Will a Failure to Seek Treatment for My Mental Illness Hurt My Claim for Disability Benefits?
One factor that Social Security will consider if you apply for disability benefits is how closely you follow the treatments recommended by your doctors. In other words, if you claim that you are unable to work due to a particular medical condition, but you are not taking any medications prescribed by your doctor or otherwise heeding their professional advice, Social Security may cite that as evidence you are not actually disabled and still capable of working.
Ninth Circuit: “We Do Not Punish the Mentally Ill” for Their Condition
At the same time, there may be situations where it is improper for Social Security to make such an inference. A recent decision from the U.S. Ninth Circuit Court of Appeals, Malkin v. Saul, provides a useful example. This case involves a female plaintiff from Hawaii who unsuccessfully applies for disability benefits.
Before a Social Security administrative law judge (ALJ), the plaintiff testified that she was unable to work in large part due to her “significant anxiety and occasional panic attacks.” The ALJ discredited this testimony for several reasons. Among them was what the ALJ considered the plaintiff’s “failure to seek psychiatric treatment as recommended” by her treating physician.
But the Ninth Circuit said that was a legal error. While there are situations where an ALJ may discount a plaintiff’s testimony due to an “unexplained” failure to seek medical treatment, in this case there was an apparent reason–the plaintiff’s mental illness “made her afraid of taking new medications, being in unfamiliar places, and driving on freeways.” That is to say, the plaintiff’s mental illness posed a roadblock towards her seeking treatment for her mental illness.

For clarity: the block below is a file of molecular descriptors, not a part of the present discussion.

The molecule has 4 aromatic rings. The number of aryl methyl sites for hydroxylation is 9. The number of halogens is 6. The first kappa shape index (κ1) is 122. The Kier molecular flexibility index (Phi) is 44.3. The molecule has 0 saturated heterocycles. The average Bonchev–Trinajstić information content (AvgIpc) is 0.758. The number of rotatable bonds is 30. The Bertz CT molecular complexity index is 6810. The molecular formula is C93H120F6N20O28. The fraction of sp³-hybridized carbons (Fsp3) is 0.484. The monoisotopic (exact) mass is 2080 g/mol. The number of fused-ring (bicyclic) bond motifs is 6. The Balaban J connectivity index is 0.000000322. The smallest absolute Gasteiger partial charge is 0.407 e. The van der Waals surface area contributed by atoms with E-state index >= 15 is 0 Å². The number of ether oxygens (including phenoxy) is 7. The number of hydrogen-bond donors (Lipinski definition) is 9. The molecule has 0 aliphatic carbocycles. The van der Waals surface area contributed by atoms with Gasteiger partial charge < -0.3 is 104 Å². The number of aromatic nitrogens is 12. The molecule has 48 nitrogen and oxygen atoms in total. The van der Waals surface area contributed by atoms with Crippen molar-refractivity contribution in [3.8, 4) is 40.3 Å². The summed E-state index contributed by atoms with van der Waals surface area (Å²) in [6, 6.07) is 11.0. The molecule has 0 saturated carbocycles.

In a 2014 case, another Ninth Circuit panel observed that “we do not punish the mentally ill for occasionally going off their medication when the record affords compelling reason to view such departures from prescribed treatment as part of claimants’ underlying mental afflictions.” The panel in this case followed that same line of reasoning. Here, the evidence showed the plaintiff’s failure to follow her doctor’s advice “was attributable to [her] anxiety,” and the ALJ should not have discounted her testimony on that basis.
Another problem cited by the Ninth Circuit was the ALJ’s “picking out a few isolated instances” from the plaintiff’s medical record that suggested “some improvement” in her condition, then using that cherry-picked data to conclude her mental illness symptoms were not that severe. What the records actually showed, the Court said, was that the plaintiff “continued to struggle with significant anxiety and occasional panic attacks” despite her ongoing treatment and occasional signs of improvement.
Speak with a National Disability Lawyer Today
Mental disorders often face unfairly heightened scrutiny from Social Security, where there is a tendency to think every applicant is simply making up or exaggerating their symptoms. That is why applicants need to carefully prepare and present all of their available medical evidence to an ALJ–and be prepared to appeal should the ALJ ignore that evidence.
National SSD eligibility lawyer Stephen Barszcz can provide you with guidance and representation in applying for disability benefits. Contact his office today at 877-655-2667 to schedule a consultation.